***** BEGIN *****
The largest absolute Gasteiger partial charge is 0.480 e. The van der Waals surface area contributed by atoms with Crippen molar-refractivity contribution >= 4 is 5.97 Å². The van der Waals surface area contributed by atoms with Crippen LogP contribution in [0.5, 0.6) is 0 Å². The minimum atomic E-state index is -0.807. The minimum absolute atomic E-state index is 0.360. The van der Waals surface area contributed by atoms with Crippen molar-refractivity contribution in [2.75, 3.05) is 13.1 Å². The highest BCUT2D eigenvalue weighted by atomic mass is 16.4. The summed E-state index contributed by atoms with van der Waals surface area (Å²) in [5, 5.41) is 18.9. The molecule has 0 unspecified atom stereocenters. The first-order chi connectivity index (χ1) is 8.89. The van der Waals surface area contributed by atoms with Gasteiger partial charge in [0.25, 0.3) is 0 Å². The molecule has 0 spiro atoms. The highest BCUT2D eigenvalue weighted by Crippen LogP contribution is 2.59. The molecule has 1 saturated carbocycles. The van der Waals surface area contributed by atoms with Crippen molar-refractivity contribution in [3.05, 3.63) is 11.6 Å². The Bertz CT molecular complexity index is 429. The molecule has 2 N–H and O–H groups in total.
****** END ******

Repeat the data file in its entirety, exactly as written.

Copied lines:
The largest absolute Gasteiger partial charge is 0.480 e. The van der Waals surface area contributed by atoms with Crippen molar-refractivity contribution >= 4 is 5.97 Å². The van der Waals surface area contributed by atoms with Crippen LogP contribution in [0.5, 0.6) is 0 Å². The minimum atomic E-state index is -0.807. The minimum absolute atomic E-state index is 0.360. The van der Waals surface area contributed by atoms with Crippen molar-refractivity contribution in [2.75, 3.05) is 13.1 Å². The highest BCUT2D eigenvalue weighted by atomic mass is 16.4. The summed E-state index contributed by atoms with van der Waals surface area (Å²) in [5, 5.41) is 18.9. The molecule has 0 unspecified atom stereocenters. The first-order chi connectivity index (χ1) is 8.89. The van der Waals surface area contributed by atoms with Gasteiger partial charge in [0.25, 0.3) is 0 Å². The molecule has 0 spiro atoms. The highest BCUT2D eigenvalue weighted by Crippen LogP contribution is 2.59. The molecule has 1 saturated carbocycles. The van der Waals surface area contributed by atoms with Crippen molar-refractivity contribution in [3.05, 3.63) is 11.6 Å². The Bertz CT molecular complexity index is 429. The molecule has 2 N–H and O–H groups in total.